I met up with a girlfriend who I hadn’t seen in a while for a playdate a few weeks ago. Right after our hello hugs I guiltily blurted out, “We watch TV now.”
When my son first came along I was adamant about no screen time. I knew the statistics and the American Association of Pediatric’s recommendations. Even when he was four months, I remember asking the pediatrician if everything was okay, as my son seemed to be mesmerized by the TV when it was on. The pediatrician said not to worry; he was just fascinated by the blur and play of colors.
My son is now a few months shy of two and loves most any kid-friendly show as well as any YouTube video featuring cars coming out of garages and driving into pools of color. How the mighty have fallen! My no screen time intentions have gone out the window. Every so often I see a “Bad Mom” sign with a blinking red light in my peripheral vision. And every so often I breathe a sigh of relief when I can have some down time to get things done.
How did screen time sneak its way around my best intentions to have none? It all started with Coco. One night we decided to watch a movie before bed. My husband and I were amazed that my son could watch it for about 20 minutes. What’s more, he loved the music! As he watched Miguel (the main character) perform his songs on stage, he would pick up his own guitar—his mop, broom, or duster—and sing and play along. He’d also get a guitar for each of us so that we could all sing and dance when the music came on.
Seeing how my son loved music and could be entertained without my undivided attention, I introduced him to Elsa and Anna (because we were getting sick of Coco every day). It seemed like out of nowhere that I could now get ready in the morning for work—shower, make breakfast, and get out the door at a reasonable time. I could also come home, have some play time together, and then use my screen friend to prep and make dinner. We’ve used screen time to pacify my son out of a particularly bad tantrum or to get him to eat.
I am aware of the consequences and also of the fact that I might be doing some no-nos. While one study suggests that current guidelines around screen time are too restrictive, another from the W.H.O. says that zero screen time is recommended for children ages 0–2. And then at 2 years of age no more than one hour a day, preferably with you co-viewing the program rather than leaving your child alone, according to the American Association of Pediatrics. If children are indulged beyond these limits it could lead to a life of prediabetes, obesity, the development of ADHD, and all hell breaking loose. What’s worse, it would be my fault!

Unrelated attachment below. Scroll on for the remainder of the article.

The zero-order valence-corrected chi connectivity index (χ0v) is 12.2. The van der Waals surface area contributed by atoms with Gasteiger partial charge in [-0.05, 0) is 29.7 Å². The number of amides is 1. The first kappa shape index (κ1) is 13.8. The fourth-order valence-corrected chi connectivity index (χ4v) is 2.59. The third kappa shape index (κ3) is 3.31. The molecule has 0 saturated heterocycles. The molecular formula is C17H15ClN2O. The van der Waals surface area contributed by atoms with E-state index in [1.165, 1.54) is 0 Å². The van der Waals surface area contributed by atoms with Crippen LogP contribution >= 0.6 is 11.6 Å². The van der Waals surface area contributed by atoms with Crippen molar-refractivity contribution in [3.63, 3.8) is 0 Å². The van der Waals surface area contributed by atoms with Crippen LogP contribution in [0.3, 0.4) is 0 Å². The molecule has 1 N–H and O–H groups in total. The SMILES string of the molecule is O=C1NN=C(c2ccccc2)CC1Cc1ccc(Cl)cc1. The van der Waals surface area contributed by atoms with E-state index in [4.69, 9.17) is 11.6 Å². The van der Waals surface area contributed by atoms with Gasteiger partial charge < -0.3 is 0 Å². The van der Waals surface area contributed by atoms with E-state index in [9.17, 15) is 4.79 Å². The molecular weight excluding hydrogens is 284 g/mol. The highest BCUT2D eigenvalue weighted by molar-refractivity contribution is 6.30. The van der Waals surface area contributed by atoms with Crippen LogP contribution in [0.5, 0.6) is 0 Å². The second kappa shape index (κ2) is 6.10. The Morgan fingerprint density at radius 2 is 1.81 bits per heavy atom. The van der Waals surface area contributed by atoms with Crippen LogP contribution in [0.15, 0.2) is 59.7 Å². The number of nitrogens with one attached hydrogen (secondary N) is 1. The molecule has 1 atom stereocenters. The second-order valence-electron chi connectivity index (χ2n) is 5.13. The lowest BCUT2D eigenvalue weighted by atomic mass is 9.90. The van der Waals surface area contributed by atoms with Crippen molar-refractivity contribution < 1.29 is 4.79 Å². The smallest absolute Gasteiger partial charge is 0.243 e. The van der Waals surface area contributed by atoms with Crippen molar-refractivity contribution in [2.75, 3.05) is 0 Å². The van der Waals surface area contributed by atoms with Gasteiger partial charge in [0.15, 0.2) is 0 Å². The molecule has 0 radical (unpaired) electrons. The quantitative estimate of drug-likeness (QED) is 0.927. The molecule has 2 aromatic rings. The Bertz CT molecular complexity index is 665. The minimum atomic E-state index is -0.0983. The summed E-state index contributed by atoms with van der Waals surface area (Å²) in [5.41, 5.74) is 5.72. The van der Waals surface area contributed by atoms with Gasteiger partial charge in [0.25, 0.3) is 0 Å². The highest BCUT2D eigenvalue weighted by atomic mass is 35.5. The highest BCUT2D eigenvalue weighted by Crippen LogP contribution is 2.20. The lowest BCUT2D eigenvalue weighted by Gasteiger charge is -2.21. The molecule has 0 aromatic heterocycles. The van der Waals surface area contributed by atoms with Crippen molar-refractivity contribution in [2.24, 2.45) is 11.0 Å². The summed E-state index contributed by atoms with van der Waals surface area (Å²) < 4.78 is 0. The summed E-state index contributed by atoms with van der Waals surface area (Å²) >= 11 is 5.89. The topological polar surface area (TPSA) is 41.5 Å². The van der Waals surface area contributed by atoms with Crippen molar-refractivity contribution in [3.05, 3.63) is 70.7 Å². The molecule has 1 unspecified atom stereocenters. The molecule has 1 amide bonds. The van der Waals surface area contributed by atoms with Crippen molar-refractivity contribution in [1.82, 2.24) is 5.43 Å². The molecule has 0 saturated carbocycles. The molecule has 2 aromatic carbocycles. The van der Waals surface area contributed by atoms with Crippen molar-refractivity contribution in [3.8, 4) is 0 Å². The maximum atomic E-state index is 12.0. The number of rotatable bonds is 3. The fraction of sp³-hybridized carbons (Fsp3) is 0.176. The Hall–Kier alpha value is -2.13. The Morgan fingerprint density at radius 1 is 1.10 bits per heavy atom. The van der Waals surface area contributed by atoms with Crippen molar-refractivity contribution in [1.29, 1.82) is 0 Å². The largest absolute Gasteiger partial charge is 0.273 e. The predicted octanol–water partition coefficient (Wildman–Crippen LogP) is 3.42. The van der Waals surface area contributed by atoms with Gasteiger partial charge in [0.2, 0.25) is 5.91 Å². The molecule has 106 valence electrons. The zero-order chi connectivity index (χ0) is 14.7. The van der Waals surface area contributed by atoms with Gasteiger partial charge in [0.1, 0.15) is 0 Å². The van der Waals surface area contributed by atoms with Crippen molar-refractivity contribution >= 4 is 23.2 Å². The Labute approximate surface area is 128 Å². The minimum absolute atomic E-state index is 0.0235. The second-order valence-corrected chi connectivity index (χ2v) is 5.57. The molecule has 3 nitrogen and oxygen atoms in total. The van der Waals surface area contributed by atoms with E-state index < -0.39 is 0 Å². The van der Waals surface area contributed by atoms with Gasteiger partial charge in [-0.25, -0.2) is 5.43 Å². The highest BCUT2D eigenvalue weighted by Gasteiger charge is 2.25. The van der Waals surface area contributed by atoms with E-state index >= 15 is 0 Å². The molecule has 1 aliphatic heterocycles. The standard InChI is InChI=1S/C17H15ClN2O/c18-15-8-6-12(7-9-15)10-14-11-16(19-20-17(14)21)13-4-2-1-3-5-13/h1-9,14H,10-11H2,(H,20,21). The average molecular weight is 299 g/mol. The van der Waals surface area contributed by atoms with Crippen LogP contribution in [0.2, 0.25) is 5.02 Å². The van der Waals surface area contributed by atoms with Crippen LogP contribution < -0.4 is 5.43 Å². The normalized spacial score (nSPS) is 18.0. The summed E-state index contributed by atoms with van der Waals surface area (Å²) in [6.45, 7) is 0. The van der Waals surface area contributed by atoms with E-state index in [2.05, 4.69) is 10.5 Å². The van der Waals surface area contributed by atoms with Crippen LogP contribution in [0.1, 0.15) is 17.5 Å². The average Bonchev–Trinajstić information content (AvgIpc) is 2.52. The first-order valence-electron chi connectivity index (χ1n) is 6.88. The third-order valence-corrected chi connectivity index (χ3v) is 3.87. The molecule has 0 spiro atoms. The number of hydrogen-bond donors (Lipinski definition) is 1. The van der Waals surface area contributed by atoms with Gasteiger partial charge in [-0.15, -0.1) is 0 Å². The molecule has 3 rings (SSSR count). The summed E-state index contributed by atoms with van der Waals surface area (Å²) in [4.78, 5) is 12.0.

I’m a big fan of moderation, but here’s where things bite the dust: My son now knows how to get to the YouTube icon. He points and chooses a movie he wants on the T.V. He is very possessive of the phone and can easily zone out while watching YouTube kid car videos. He asks to see Vroom Vroom upon waking up. All of this is giving me pause. So, this is what I’m doing to backtrack.
First, no more YouTube or phone in the mornings or before bed. Instead, if I need to occupy my son so I can get ready, he watches learning songs and nursery rhymes. We are circling back to doing books before bedtime and indulging in movie time before bed one or two times a week.
We co-view shows and try to put on ones where there’s some sort of learning going on—colors, shapes, how to brush teeth, etc. My husband and I repeat colors, shapes, and/or sing songs. If I decide I need a break and want to turn on the TV, I make sure I put something on where we can interact either through questions, comments, or just singing and dancing together.
Finally, I try to be more conscientious of my screen habits. I’m working on not being on my phone or on a screen when I get home from work or early in the morning. I also try to be more active in the evenings, like taking time to play together before and after dinner. I know I’m not perfect, yet if I can use screen time to take a shower, make dinner, or get a break, yes, I’ll take it! If I can use it to teach learning too, hand it over. If it messes with my son’s interactions and moods, take it away. Screen time, for our family, is unavoidable (despite my pre-toddler intentions), and I’m coming to realize it isn’t all bad.
What has surprised me through this journey is how easily my son has adapted to mobile devices and technology. I didn’t think streaming video could be so addicting early on—it’s much different than looking at my phone’s camera roll or Facetiming. I never imagined that I’d find myself setting limits at such an early age.
I also feel like talking about the use of screen time is like a dirty little secret. It’s part of my dirty laundry, but I also think there shouldn’t be judgment. I think if we all talked about it more, maybe we would feel less guilty about it. Each family does what works for them, and usually, it’s with the best intentions. How do you use screen time in your household?